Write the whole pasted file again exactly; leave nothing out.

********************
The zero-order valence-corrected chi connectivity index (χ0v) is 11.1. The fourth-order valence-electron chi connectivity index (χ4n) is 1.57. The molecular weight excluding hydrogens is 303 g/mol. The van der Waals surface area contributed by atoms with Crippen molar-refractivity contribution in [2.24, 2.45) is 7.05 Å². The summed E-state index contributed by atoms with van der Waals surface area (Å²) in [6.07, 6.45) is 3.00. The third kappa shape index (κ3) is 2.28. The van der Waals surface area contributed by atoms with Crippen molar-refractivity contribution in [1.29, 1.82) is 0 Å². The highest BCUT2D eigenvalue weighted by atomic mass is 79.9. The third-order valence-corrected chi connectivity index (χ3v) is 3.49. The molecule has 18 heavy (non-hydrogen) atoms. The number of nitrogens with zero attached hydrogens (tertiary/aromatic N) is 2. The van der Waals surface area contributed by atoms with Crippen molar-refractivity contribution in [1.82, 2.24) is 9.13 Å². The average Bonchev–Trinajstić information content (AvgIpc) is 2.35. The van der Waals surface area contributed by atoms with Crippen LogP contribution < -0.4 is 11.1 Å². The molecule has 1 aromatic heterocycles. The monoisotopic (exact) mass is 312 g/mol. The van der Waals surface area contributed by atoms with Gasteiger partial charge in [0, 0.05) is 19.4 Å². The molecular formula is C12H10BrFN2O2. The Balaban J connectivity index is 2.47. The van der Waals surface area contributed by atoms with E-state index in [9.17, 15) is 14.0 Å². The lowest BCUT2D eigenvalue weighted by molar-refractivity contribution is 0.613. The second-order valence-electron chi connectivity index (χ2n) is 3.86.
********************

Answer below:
The zero-order valence-corrected chi connectivity index (χ0v) is 11.1. The fourth-order valence-electron chi connectivity index (χ4n) is 1.57. The molecular weight excluding hydrogens is 303 g/mol. The van der Waals surface area contributed by atoms with Crippen molar-refractivity contribution in [2.24, 2.45) is 7.05 Å². The summed E-state index contributed by atoms with van der Waals surface area (Å²) in [6.07, 6.45) is 3.00. The third kappa shape index (κ3) is 2.28. The van der Waals surface area contributed by atoms with Crippen molar-refractivity contribution in [1.29, 1.82) is 0 Å². The highest BCUT2D eigenvalue weighted by atomic mass is 79.9. The third-order valence-corrected chi connectivity index (χ3v) is 3.49. The molecule has 18 heavy (non-hydrogen) atoms. The number of nitrogens with zero attached hydrogens (tertiary/aromatic N) is 2. The van der Waals surface area contributed by atoms with Crippen molar-refractivity contribution in [1.82, 2.24) is 9.13 Å². The average Bonchev–Trinajstić information content (AvgIpc) is 2.35. The van der Waals surface area contributed by atoms with Crippen LogP contribution < -0.4 is 11.1 Å². The molecule has 1 aromatic heterocycles. The monoisotopic (exact) mass is 312 g/mol. The van der Waals surface area contributed by atoms with Gasteiger partial charge in [0, 0.05) is 19.4 Å². The molecular formula is C12H10BrFN2O2. The Balaban J connectivity index is 2.47. The van der Waals surface area contributed by atoms with E-state index in [9.17, 15) is 14.0 Å². The lowest BCUT2D eigenvalue weighted by molar-refractivity contribution is 0.613. The second-order valence-electron chi connectivity index (χ2n) is 3.86.